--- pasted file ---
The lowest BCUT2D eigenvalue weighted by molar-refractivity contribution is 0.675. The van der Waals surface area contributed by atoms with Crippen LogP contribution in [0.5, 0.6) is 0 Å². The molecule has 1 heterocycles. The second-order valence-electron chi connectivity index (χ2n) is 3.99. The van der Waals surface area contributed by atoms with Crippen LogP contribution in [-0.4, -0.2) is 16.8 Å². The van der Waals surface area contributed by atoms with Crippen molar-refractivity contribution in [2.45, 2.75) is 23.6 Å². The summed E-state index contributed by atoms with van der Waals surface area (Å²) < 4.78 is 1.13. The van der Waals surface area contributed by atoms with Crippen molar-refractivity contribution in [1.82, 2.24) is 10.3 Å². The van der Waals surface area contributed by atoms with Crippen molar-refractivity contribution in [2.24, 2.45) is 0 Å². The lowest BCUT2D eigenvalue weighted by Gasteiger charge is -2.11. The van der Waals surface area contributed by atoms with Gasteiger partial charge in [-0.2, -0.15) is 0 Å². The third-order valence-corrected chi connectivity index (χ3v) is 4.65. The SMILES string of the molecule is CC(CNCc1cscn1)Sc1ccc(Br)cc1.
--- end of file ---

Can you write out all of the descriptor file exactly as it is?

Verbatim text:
The lowest BCUT2D eigenvalue weighted by molar-refractivity contribution is 0.675. The van der Waals surface area contributed by atoms with Crippen LogP contribution in [0.5, 0.6) is 0 Å². The molecule has 1 heterocycles. The second-order valence-electron chi connectivity index (χ2n) is 3.99. The van der Waals surface area contributed by atoms with Crippen LogP contribution in [-0.4, -0.2) is 16.8 Å². The van der Waals surface area contributed by atoms with Crippen molar-refractivity contribution in [2.45, 2.75) is 23.6 Å². The summed E-state index contributed by atoms with van der Waals surface area (Å²) < 4.78 is 1.13. The van der Waals surface area contributed by atoms with Crippen molar-refractivity contribution in [1.82, 2.24) is 10.3 Å². The van der Waals surface area contributed by atoms with Crippen molar-refractivity contribution in [2.24, 2.45) is 0 Å². The lowest BCUT2D eigenvalue weighted by Gasteiger charge is -2.11. The van der Waals surface area contributed by atoms with Gasteiger partial charge in [-0.2, -0.15) is 0 Å². The third-order valence-corrected chi connectivity index (χ3v) is 4.65. The SMILES string of the molecule is CC(CNCc1cscn1)Sc1ccc(Br)cc1.